For the prosecution to rely upon evidence provided by a speed detection device, they need to demonstrate to the court that the device was being used in line with Home Office Approval. In order for the device to have Home Office approval, it must be tested by ACPO TET.
ACPO TET determine the criteria for usage of the speed detection device. If the speed detection device has not been used in line with ACPO TET guidance, then it is not being used in line with Home Office approval. If this is the case then the evidence will be deemed unreliable.
Speeding Offences and Defences Conclusion
It is an important point to note that you can’t be convicted of a speeding offence based on the uncorroborated opinion evidence of one police officer. The approved procedure is that if an officer thinks that you might be speeding, he must use a device to corroborate his opinion.
The most common devices include laser guns, a VASCAR device housed inside a police car, which measure distance and time, to corroborate a ‘follow check’. A calibrated speedometer can also be used again by means of a ‘follow check’. GATSO cameras are static box camera at the side of the road which use radar to measure time against distance.
If you have been caught by means of a static GATSO camera, the device will produce two photographs. These two photo’s are timed 0.5 seconds apart. The photo’s produced will therefore show the distance traveled in half a second.
White line markings in the road are spaced a set distance apart, so by counting the number of markings covered on the road it is possible to carry out a secondary check.
Home Office approval guidelines for GATSO cameras state that it has to be possible to carry out a secondary check.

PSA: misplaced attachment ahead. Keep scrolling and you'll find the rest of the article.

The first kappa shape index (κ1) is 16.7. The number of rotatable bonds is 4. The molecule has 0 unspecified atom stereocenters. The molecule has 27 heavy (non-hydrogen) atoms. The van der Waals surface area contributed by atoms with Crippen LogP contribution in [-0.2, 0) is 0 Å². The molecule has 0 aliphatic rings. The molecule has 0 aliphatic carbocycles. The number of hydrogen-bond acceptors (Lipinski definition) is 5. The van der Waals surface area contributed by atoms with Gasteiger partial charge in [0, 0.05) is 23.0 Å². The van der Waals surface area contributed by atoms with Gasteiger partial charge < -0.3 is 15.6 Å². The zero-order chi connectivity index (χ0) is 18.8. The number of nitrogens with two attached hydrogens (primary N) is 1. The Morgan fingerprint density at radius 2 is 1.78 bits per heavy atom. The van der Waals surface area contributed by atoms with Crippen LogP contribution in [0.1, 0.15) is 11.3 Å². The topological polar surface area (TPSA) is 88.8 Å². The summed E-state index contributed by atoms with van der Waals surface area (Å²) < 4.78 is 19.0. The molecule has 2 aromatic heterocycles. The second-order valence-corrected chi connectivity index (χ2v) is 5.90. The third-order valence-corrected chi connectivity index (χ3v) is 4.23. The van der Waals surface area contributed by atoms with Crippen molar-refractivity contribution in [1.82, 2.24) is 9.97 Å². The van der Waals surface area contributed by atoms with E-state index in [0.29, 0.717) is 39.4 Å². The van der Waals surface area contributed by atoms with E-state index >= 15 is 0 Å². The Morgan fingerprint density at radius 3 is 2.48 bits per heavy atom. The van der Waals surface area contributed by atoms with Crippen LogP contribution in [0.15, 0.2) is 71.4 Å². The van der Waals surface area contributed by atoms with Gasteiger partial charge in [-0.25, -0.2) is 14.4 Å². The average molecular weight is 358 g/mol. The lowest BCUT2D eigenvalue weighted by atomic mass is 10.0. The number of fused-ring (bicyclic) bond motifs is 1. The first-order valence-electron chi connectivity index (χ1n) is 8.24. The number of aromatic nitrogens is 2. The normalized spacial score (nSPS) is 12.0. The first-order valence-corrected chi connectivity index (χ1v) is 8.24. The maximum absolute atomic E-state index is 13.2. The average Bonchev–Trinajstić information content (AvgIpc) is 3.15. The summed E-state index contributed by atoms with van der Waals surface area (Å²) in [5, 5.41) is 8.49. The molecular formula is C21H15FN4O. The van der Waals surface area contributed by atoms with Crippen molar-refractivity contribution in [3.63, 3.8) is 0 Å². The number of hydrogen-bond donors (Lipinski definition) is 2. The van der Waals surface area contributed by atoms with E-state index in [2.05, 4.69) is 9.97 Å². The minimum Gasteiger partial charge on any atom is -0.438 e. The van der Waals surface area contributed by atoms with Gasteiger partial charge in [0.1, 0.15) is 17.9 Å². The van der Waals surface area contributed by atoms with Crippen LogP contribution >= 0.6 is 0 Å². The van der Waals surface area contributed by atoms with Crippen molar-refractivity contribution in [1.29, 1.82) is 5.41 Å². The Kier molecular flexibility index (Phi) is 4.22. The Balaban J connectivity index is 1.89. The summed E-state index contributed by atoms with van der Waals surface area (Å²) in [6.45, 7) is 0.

If the road markings are worn, faint or missing it may well be possible to defend your speeding allegation on the grounds that the GATSO was not being used wi the required Home Office approval.
If it’s possible to carry out a secondary check, the result must be within 10% of the initial camera evidence from the GATSO. If the difference is greater than 10% then it is usually possible to defend allegations that come from GATSO cameras.All speed detection devices are subject to strict calibration requirements in order to be used within Home Office approval guidelines and for the evidence they provide to be treated as reliable.
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Please bear in mind that this advice only applies to speeding in the UK.
If you have a court hearing date call 01626 359800
A new client came to us after being banned by the Magistrates for 6 months. He had accumulated 12 points within 3 years and the Magistrates court banned him for 6 months. The client tried to argue exceptional hardship on his own and the court rejected his argument.
Our client instructed us to represent him at court when he was charged with overloading a hired minibus. He had hired the minibus as he had his extended family visiting for a holiday. At the same time builders were refurbishing his house and asked him if he could help them collect some extra sand and cement. Our client agreed and they went with him to the DIY shop to collect the materials.
Our client was stopped on the way back home for overloading. He was devasted by the charge and the subsequent court proceedings, due to the fact that it was an innocent mistake and he was in the process of applying for an indefinite leave to remain in the UK visa.
He approached many so called motoring lawyers before us who told him to plead guilty and take the fine and points. We acted on his behalf and made a special reasons argument and also an argument under s.48 RTOA 88. The court agreed not to give any points and to impose an absolute discharge meaning that the conviction was imediately spent.
At Patterson Law we think outside of the box and we go the extra mile to try and achieve the results you need. Contact us now on 01626 359800 or email email@example.com if you want lawyers who represent an island of excellence in a sea of mediocrity!